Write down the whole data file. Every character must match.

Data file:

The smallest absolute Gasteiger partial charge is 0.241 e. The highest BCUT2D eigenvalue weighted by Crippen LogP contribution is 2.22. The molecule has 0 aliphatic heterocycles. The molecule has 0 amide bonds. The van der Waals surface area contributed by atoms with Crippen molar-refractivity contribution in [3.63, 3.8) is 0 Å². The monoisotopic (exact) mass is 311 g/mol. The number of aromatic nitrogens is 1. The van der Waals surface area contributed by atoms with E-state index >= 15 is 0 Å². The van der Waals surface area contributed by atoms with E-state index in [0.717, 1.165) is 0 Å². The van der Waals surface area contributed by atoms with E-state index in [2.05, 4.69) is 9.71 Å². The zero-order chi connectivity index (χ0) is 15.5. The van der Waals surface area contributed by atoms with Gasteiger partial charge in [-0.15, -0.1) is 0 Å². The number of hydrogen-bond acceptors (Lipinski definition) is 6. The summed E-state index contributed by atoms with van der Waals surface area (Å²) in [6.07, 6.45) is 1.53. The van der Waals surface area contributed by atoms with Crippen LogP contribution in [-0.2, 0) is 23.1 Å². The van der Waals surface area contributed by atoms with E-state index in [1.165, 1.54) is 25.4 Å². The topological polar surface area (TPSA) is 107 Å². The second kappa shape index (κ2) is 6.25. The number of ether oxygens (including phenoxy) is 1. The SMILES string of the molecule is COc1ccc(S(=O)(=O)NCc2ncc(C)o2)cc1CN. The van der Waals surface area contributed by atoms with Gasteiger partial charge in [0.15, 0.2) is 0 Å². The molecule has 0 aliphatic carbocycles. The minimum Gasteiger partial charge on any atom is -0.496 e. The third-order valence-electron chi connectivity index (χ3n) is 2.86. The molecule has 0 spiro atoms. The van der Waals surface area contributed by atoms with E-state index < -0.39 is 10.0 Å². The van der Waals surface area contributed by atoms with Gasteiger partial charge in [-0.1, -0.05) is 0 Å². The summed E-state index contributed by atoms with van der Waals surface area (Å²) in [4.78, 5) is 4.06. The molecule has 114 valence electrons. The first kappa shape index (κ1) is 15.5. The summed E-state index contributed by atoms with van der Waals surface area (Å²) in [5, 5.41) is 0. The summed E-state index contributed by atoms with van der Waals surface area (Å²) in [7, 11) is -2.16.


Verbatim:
The smallest absolute Gasteiger partial charge is 0.241 e. The highest BCUT2D eigenvalue weighted by Crippen LogP contribution is 2.22. The molecule has 0 aliphatic heterocycles. The molecule has 0 amide bonds. The van der Waals surface area contributed by atoms with Crippen molar-refractivity contribution in [3.63, 3.8) is 0 Å². The monoisotopic (exact) mass is 311 g/mol. The number of aromatic nitrogens is 1. The van der Waals surface area contributed by atoms with E-state index >= 15 is 0 Å². The van der Waals surface area contributed by atoms with E-state index in [0.717, 1.165) is 0 Å². The van der Waals surface area contributed by atoms with E-state index in [2.05, 4.69) is 9.71 Å². The zero-order chi connectivity index (χ0) is 15.5. The van der Waals surface area contributed by atoms with Gasteiger partial charge in [-0.15, -0.1) is 0 Å². The number of hydrogen-bond acceptors (Lipinski definition) is 6. The summed E-state index contributed by atoms with van der Waals surface area (Å²) in [6.07, 6.45) is 1.53. The van der Waals surface area contributed by atoms with Crippen LogP contribution in [-0.2, 0) is 23.1 Å². The van der Waals surface area contributed by atoms with E-state index in [1.165, 1.54) is 25.4 Å². The topological polar surface area (TPSA) is 107 Å². The second kappa shape index (κ2) is 6.25. The number of ether oxygens (including phenoxy) is 1. The SMILES string of the molecule is COc1ccc(S(=O)(=O)NCc2ncc(C)o2)cc1CN. The van der Waals surface area contributed by atoms with Gasteiger partial charge in [0.15, 0.2) is 0 Å². The molecule has 0 aliphatic carbocycles. The minimum Gasteiger partial charge on any atom is -0.496 e. The third-order valence-electron chi connectivity index (χ3n) is 2.86. The molecule has 0 spiro atoms. The van der Waals surface area contributed by atoms with E-state index < -0.39 is 10.0 Å². The van der Waals surface area contributed by atoms with Gasteiger partial charge in [-0.1, -0.05) is 0 Å². The summed E-state index contributed by atoms with van der Waals surface area (Å²) in [4.78, 5) is 4.06. The molecule has 114 valence electrons. The first kappa shape index (κ1) is 15.5. The summed E-state index contributed by atoms with van der Waals surface area (Å²) in [5, 5.41) is 0. The summed E-state index contributed by atoms with van der Waals surface area (Å²) in [7, 11) is -2.16.